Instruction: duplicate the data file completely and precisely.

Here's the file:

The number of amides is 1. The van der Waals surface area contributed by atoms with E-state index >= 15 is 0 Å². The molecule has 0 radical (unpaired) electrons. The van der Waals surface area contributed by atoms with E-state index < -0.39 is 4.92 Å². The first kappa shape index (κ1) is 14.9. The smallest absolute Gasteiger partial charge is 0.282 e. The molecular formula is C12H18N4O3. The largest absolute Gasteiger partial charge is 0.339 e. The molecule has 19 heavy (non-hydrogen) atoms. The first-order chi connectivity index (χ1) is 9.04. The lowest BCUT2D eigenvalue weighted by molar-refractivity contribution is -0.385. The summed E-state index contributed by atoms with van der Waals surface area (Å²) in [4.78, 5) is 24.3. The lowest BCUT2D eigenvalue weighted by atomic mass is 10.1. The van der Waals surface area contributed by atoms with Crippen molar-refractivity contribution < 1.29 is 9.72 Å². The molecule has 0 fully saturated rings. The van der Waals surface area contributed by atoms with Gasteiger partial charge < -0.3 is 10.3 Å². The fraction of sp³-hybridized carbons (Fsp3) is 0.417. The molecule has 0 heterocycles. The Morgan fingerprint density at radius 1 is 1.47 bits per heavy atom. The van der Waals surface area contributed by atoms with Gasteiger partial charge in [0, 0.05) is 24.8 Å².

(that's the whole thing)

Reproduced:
The number of amides is 1. The van der Waals surface area contributed by atoms with E-state index >= 15 is 0 Å². The molecule has 0 radical (unpaired) electrons. The van der Waals surface area contributed by atoms with E-state index < -0.39 is 4.92 Å². The first kappa shape index (κ1) is 14.9. The smallest absolute Gasteiger partial charge is 0.282 e. The molecular formula is C12H18N4O3. The largest absolute Gasteiger partial charge is 0.339 e. The molecule has 19 heavy (non-hydrogen) atoms. The first-order chi connectivity index (χ1) is 9.04. The lowest BCUT2D eigenvalue weighted by molar-refractivity contribution is -0.385. The summed E-state index contributed by atoms with van der Waals surface area (Å²) in [4.78, 5) is 24.3. The lowest BCUT2D eigenvalue weighted by atomic mass is 10.1. The van der Waals surface area contributed by atoms with Crippen molar-refractivity contribution < 1.29 is 9.72 Å². The molecule has 0 fully saturated rings. The van der Waals surface area contributed by atoms with Gasteiger partial charge < -0.3 is 10.3 Å². The fraction of sp³-hybridized carbons (Fsp3) is 0.417. The molecule has 0 heterocycles. The Morgan fingerprint density at radius 1 is 1.47 bits per heavy atom. The van der Waals surface area contributed by atoms with Gasteiger partial charge in [0, 0.05) is 24.8 Å².